Free Speech and Tort Lawsuits Over Attacks on Bookstores:

Here's a tort law / constitutional law question, by the way, though please answer it only if you are a lawyer or legal researcher who is knowledgeable enough in the doctrine -- I'm not looking for abstract generalities, but concrete arguments based on current American legal rules:

Say that Borders or NYU decides to distribute the cartoons, or allow a meeting that displays the cartoons; and say that thugs respond with violence, which injures a patron or a student. (I set aside for the sake of simplicity injuries to employees, since, to my knowledge, damages claims against employers over such incidents would generally be governed by worker's compensation plans rather than tort law.)

Should Borders and NYU be held liable based on the theory that they negligently failed to employ extra security to protect against? Or should they have a First Amendment defense, because the tort theory underlying that lawsuit essentially imposes a tax on those who distribute highly controversial speech? Cf., for whatever it's worth, Forsyth County v. Nationalist Movement, 505 U.S. 123 (1992) (emphasis added), which struck down a policy under which parade organizers had to pay a permit fee (of up to $1000) based in part on the expected policing costs that stemmed from how controversial the parade would be:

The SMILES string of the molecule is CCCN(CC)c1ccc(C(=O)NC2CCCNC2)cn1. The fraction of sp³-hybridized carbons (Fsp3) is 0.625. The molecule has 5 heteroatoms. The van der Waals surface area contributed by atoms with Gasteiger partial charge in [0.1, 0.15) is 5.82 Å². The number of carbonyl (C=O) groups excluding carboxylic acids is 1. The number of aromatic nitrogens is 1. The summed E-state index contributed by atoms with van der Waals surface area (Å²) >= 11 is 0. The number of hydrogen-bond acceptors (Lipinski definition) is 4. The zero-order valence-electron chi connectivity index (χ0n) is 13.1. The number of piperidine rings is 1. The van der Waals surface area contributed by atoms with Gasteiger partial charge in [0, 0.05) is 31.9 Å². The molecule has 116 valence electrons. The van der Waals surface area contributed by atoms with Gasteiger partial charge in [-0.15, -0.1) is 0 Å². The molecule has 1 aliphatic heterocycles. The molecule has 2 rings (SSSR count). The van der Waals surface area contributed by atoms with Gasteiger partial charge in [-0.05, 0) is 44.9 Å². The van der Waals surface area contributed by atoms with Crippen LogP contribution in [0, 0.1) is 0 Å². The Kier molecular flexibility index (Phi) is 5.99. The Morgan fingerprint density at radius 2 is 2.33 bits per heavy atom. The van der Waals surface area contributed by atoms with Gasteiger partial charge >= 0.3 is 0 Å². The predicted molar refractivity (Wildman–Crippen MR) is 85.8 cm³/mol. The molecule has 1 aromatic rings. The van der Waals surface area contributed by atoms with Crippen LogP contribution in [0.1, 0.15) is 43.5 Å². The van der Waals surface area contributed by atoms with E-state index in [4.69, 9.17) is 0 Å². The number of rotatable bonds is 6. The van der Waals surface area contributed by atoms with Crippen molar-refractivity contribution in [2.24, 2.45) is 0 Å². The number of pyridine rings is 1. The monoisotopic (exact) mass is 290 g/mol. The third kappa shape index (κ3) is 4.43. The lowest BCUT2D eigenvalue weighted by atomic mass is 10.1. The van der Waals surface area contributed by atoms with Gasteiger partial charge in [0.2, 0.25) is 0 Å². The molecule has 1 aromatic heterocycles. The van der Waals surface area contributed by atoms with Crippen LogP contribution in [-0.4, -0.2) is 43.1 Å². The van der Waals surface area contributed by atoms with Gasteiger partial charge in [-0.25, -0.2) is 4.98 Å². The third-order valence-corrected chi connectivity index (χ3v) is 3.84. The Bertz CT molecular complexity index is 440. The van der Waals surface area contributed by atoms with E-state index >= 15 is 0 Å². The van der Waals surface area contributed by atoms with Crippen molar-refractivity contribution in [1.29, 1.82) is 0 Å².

The county envisions that the administrator, in appropriate instances, will assess a fee to cover "the cost of necessary and reasonable protection of persons participating in or observing said . . . activit[y]." In order to assess accurately the cost of security for parade participants, the administrator "'must necessarily examine the content of the message that is conveyed,'" estimate the response of others to that content, and judge the number of police necessary to meet that response. The fee assessed will depend on the administrator's measure of the amount of hostility likely to be created by the speech based on its content. Those wishing to express views unpopular with bottle throwers, for example, may have to pay more for their permit.

Although petitioner agrees that the cost of policing relates to content, contends that the ordinance is content neutral because it is aimed only at a secondary effect -- the cost of maintaining public order. It is clear, however, that, in this case, it cannot be said that the fee's justification "'ha[s] nothing to do with content.'"

The costs to which petitioner refers are those associated with the public's reaction to the speech. Listeners' reaction to speech is not a content-neutral basis for regulation. Speech cannot be financially burdened, any more than it can be punished or banned, simply because it might offend a hostile mob.